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Need For Speed

Groundbreaking offerings from industry leaders have one thing in common: unprecedented performance…

Ever since Christian von Koenigsegg founded his eponymous automotive company back in 1994, the brand has been on the frontier of supercar design and performance. So when the Koenigsegg Agera RS appeared to set a new land-speed record last November at a face-melting 277.87 mph, a full 10 mph faster than the current record holder, one would figure the feat was the boss’s idea. Instead, it was an enthusiastic client who proposed the speed test, offering to lend his car for the challenge on a temporarily closed section of highway in Nevada.

It didn’t take long for von Koenigsegg to agree. The Agera RS’s performance has sparked contro-versy, upended the record books, and provided valuable data and insights for the Koenigsegg team as they develop their next game-changing supercar. The Agera RS edition is capable of a full megawatt of power (1,360 hp) with the 1MW package option, which includes a ridiculous 1,370 Nm of torque at 6,000 rpm, and the car can go from zero to 62 mph in under three sec-onds, thanks to an aluminum, twin-turbo 5.0-litre V-8. It’s also incredibly lightweight, with a chassis made of carbon fibre and aluminum honeycomb, itself made possible by the company’s development of the futuristic One:1 model, which offered one horsepower for every kilogram of weight.

Guinness World Records hasn’t yet validated the Agera RS’s speed achievement; one technicality that may stand in its way is that a model needs 29 units identical to the test unit to qualify for a production record. For all intents and pur-poses, though, it is the fastest car on the road right now. Only 25 Agera RS’s are being pro-duced, and all have been sold, so the only way to obtain one is to make an offer to a current owner — and we doubt any would be willing to part with the fastest production car in the world.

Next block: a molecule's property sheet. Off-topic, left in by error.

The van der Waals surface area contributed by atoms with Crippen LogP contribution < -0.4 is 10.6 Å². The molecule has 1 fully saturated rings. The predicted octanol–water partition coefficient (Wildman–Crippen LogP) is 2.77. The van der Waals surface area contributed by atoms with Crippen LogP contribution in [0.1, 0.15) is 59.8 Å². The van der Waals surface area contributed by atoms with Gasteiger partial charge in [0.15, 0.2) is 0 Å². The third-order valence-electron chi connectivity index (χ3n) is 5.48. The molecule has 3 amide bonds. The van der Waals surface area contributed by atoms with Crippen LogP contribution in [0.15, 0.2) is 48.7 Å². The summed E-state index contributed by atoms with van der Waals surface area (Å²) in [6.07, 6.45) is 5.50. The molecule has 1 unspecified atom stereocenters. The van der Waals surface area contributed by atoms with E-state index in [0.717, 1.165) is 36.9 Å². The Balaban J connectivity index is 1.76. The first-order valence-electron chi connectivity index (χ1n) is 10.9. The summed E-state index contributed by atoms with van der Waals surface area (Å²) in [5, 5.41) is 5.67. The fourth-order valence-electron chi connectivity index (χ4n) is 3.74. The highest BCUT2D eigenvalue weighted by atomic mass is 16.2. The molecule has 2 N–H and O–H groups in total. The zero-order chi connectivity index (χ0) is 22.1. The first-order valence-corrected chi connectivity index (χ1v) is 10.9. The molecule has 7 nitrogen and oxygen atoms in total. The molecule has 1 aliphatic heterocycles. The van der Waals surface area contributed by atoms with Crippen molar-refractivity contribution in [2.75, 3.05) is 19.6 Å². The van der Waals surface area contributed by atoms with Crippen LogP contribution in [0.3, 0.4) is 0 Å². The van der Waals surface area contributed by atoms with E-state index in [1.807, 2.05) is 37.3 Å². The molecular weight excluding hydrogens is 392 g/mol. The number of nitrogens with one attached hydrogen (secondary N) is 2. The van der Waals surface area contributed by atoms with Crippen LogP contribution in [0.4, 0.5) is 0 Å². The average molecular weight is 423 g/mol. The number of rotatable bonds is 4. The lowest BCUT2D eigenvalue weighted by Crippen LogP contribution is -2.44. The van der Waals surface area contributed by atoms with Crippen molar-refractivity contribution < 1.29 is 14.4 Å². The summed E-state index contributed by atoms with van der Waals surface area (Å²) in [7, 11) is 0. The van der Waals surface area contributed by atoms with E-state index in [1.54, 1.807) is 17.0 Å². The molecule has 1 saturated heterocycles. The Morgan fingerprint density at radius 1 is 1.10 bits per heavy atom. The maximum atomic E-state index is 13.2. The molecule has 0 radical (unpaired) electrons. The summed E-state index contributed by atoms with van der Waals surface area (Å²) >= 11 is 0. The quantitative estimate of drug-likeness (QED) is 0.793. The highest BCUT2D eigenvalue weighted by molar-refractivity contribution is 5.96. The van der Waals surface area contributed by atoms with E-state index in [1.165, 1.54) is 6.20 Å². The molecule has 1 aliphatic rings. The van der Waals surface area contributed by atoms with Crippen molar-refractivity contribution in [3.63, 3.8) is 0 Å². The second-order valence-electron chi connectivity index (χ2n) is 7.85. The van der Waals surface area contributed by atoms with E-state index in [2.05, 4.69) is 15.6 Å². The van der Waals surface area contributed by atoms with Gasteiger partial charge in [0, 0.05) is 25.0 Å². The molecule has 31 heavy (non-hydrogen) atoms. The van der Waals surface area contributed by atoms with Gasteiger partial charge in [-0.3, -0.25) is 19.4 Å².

For those who prefer two wheels, Hesketh Motorcycles’ latest edition, the Valiant Super-charged, is the result of English entrepreneur Paul Sleeman’s determination to squeeze as much performance as possible out of one bike. Sleeman, who purchased the company from Lord Alexander Hesketh in 2010, decided to try something unprecedented on a produc-tion model: He paired a supercharger with an immensely powerful S&S X-Wedge air/oil-cooled V-twin engine, which boasts a road-shaking 210 horsepower at 5,500 rpm, including some 295 Nm of torque at 3,000 rpm. Featuring a chassis of chromoly steel with an aluminum extruded swingarm that houses its oil tank, this ingenious design creates the space needed for the supercharger inside the steel frame. Available this summer for an estimated US$70,000, it’s one of the more expensive motorcycles out there — and worth every penny.


For the full article grab the October 2018 issue of MAXIM Australia from newsagents and convenience locations. Subscribe here.

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